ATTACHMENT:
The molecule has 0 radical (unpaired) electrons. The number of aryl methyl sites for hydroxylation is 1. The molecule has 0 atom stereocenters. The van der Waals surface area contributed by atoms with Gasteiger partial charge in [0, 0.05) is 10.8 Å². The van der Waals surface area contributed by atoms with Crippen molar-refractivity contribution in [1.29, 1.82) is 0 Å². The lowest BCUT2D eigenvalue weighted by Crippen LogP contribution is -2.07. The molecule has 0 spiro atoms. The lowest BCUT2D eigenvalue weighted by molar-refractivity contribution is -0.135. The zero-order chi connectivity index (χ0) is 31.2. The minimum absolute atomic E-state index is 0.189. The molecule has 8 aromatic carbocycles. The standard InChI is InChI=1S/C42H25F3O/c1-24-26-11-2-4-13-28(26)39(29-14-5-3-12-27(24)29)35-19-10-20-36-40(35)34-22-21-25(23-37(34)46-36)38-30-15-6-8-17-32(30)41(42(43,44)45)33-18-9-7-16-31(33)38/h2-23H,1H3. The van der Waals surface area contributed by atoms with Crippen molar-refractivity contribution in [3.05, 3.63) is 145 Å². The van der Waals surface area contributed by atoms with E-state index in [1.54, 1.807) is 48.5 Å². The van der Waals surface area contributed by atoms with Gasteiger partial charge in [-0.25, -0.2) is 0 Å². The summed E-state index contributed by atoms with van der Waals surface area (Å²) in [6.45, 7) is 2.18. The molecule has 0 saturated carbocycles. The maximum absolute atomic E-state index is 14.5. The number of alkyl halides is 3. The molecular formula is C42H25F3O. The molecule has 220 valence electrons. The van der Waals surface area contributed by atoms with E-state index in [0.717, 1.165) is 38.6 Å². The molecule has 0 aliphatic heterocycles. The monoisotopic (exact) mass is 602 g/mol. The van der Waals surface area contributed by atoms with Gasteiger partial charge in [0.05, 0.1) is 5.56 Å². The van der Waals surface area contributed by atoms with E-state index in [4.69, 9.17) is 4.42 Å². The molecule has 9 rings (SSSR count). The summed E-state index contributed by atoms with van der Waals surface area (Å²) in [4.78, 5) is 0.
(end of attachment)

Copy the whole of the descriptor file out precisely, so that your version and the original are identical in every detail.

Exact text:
The molecule has 0 radical (unpaired) electrons. The number of aryl methyl sites for hydroxylation is 1. The molecule has 0 atom stereocenters. The van der Waals surface area contributed by atoms with Gasteiger partial charge in [0, 0.05) is 10.8 Å². The van der Waals surface area contributed by atoms with Crippen molar-refractivity contribution in [1.29, 1.82) is 0 Å². The lowest BCUT2D eigenvalue weighted by Crippen LogP contribution is -2.07. The molecule has 0 spiro atoms. The lowest BCUT2D eigenvalue weighted by molar-refractivity contribution is -0.135. The zero-order chi connectivity index (χ0) is 31.2. The minimum absolute atomic E-state index is 0.189. The molecule has 8 aromatic carbocycles. The standard InChI is InChI=1S/C42H25F3O/c1-24-26-11-2-4-13-28(26)39(29-14-5-3-12-27(24)29)35-19-10-20-36-40(35)34-22-21-25(23-37(34)46-36)38-30-15-6-8-17-32(30)41(42(43,44)45)33-18-9-7-16-31(33)38/h2-23H,1H3. The van der Waals surface area contributed by atoms with Crippen molar-refractivity contribution in [3.05, 3.63) is 145 Å². The van der Waals surface area contributed by atoms with E-state index in [1.54, 1.807) is 48.5 Å². The van der Waals surface area contributed by atoms with Gasteiger partial charge in [-0.25, -0.2) is 0 Å². The summed E-state index contributed by atoms with van der Waals surface area (Å²) in [6.45, 7) is 2.18. The molecule has 0 saturated carbocycles. The maximum absolute atomic E-state index is 14.5. The number of alkyl halides is 3. The molecular formula is C42H25F3O. The molecule has 220 valence electrons. The van der Waals surface area contributed by atoms with E-state index in [0.717, 1.165) is 38.6 Å². The molecule has 0 aliphatic heterocycles. The monoisotopic (exact) mass is 602 g/mol. The van der Waals surface area contributed by atoms with Gasteiger partial charge in [0.05, 0.1) is 5.56 Å². The van der Waals surface area contributed by atoms with E-state index in [4.69, 9.17) is 4.42 Å². The molecule has 9 rings (SSSR count). The summed E-state index contributed by atoms with van der Waals surface area (Å²) in [4.78, 5) is 0.